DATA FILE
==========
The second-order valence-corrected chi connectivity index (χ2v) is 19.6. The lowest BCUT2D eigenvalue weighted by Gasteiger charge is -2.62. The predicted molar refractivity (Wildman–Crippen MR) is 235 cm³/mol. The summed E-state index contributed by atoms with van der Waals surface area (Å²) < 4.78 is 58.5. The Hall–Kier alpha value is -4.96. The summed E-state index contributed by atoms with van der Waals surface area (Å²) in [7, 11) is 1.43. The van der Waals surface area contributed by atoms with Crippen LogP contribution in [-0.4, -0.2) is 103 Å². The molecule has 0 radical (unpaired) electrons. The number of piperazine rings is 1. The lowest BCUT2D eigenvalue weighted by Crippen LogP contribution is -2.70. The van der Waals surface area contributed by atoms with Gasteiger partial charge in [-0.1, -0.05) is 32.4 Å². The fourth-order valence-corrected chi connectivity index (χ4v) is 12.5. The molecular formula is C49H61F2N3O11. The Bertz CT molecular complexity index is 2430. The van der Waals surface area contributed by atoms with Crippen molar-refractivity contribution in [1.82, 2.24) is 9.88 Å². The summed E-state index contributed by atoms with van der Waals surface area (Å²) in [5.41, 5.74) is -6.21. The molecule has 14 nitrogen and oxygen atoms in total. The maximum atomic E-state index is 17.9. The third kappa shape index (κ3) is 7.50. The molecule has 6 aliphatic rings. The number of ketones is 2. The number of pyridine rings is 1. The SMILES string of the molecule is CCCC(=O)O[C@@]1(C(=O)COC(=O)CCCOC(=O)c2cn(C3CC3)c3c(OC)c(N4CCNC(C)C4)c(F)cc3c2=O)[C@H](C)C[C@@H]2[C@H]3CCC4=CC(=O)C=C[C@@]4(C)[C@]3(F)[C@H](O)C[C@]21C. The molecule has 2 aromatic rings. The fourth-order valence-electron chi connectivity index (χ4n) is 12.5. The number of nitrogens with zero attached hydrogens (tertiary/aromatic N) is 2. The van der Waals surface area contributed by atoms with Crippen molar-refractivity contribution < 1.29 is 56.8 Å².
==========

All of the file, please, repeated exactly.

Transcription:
The second-order valence-corrected chi connectivity index (χ2v) is 19.6. The lowest BCUT2D eigenvalue weighted by Gasteiger charge is -2.62. The predicted molar refractivity (Wildman–Crippen MR) is 235 cm³/mol. The summed E-state index contributed by atoms with van der Waals surface area (Å²) < 4.78 is 58.5. The Hall–Kier alpha value is -4.96. The summed E-state index contributed by atoms with van der Waals surface area (Å²) in [7, 11) is 1.43. The van der Waals surface area contributed by atoms with Crippen LogP contribution in [-0.4, -0.2) is 103 Å². The molecule has 0 radical (unpaired) electrons. The number of piperazine rings is 1. The lowest BCUT2D eigenvalue weighted by Crippen LogP contribution is -2.70. The van der Waals surface area contributed by atoms with Gasteiger partial charge in [-0.1, -0.05) is 32.4 Å². The fourth-order valence-corrected chi connectivity index (χ4v) is 12.5. The molecular formula is C49H61F2N3O11. The Bertz CT molecular complexity index is 2430. The van der Waals surface area contributed by atoms with Crippen molar-refractivity contribution in [1.82, 2.24) is 9.88 Å². The summed E-state index contributed by atoms with van der Waals surface area (Å²) in [5.41, 5.74) is -6.21. The molecule has 14 nitrogen and oxygen atoms in total. The maximum atomic E-state index is 17.9. The third kappa shape index (κ3) is 7.50. The molecule has 6 aliphatic rings. The number of ketones is 2. The number of pyridine rings is 1. The SMILES string of the molecule is CCCC(=O)O[C@@]1(C(=O)COC(=O)CCCOC(=O)c2cn(C3CC3)c3c(OC)c(N4CCNC(C)C4)c(F)cc3c2=O)[C@H](C)C[C@@H]2[C@H]3CCC4=CC(=O)C=C[C@@]4(C)[C@]3(F)[C@H](O)C[C@]21C. The molecule has 2 aromatic rings. The fourth-order valence-electron chi connectivity index (χ4n) is 12.5. The number of nitrogens with zero attached hydrogens (tertiary/aromatic N) is 2. The van der Waals surface area contributed by atoms with Crippen molar-refractivity contribution < 1.29 is 56.8 Å².